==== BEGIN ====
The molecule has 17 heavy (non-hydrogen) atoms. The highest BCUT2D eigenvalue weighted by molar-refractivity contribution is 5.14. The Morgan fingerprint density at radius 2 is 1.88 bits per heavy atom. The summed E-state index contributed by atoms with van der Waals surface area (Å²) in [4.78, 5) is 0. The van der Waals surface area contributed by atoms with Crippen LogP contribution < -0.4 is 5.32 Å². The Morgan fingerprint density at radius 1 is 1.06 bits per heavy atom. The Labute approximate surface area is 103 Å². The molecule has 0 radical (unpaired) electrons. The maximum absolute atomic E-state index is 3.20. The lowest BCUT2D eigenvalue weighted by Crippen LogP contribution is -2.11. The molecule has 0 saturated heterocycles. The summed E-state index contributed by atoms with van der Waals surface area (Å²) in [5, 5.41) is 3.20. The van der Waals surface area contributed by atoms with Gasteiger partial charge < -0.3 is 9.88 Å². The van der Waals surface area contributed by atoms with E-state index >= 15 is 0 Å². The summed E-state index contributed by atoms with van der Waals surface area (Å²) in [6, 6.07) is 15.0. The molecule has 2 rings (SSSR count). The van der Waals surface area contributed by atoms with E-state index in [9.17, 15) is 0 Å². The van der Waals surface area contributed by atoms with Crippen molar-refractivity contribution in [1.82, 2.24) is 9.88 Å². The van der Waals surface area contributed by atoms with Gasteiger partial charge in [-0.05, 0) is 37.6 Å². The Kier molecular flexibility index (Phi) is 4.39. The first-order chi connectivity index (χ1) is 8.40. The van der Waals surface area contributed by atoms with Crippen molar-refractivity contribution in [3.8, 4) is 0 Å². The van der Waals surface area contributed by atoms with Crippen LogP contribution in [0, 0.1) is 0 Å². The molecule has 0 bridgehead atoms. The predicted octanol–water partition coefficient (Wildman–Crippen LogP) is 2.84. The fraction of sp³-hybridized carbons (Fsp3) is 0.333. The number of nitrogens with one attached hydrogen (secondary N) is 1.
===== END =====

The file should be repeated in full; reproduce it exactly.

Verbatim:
The molecule has 17 heavy (non-hydrogen) atoms. The highest BCUT2D eigenvalue weighted by molar-refractivity contribution is 5.14. The Morgan fingerprint density at radius 2 is 1.88 bits per heavy atom. The summed E-state index contributed by atoms with van der Waals surface area (Å²) in [4.78, 5) is 0. The van der Waals surface area contributed by atoms with Crippen LogP contribution < -0.4 is 5.32 Å². The Morgan fingerprint density at radius 1 is 1.06 bits per heavy atom. The Labute approximate surface area is 103 Å². The molecule has 0 radical (unpaired) electrons. The maximum absolute atomic E-state index is 3.20. The lowest BCUT2D eigenvalue weighted by Crippen LogP contribution is -2.11. The molecule has 0 saturated heterocycles. The summed E-state index contributed by atoms with van der Waals surface area (Å²) in [5, 5.41) is 3.20. The van der Waals surface area contributed by atoms with Gasteiger partial charge < -0.3 is 9.88 Å². The van der Waals surface area contributed by atoms with E-state index >= 15 is 0 Å². The summed E-state index contributed by atoms with van der Waals surface area (Å²) in [6, 6.07) is 15.0. The molecule has 2 rings (SSSR count). The van der Waals surface area contributed by atoms with E-state index in [9.17, 15) is 0 Å². The van der Waals surface area contributed by atoms with Crippen molar-refractivity contribution in [1.82, 2.24) is 9.88 Å². The van der Waals surface area contributed by atoms with Gasteiger partial charge in [-0.05, 0) is 37.6 Å². The Kier molecular flexibility index (Phi) is 4.39. The first-order chi connectivity index (χ1) is 8.40. The van der Waals surface area contributed by atoms with Crippen molar-refractivity contribution in [3.8, 4) is 0 Å². The van der Waals surface area contributed by atoms with Crippen LogP contribution in [0, 0.1) is 0 Å². The molecule has 0 bridgehead atoms. The predicted octanol–water partition coefficient (Wildman–Crippen LogP) is 2.84. The fraction of sp³-hybridized carbons (Fsp3) is 0.333. The number of nitrogens with one attached hydrogen (secondary N) is 1.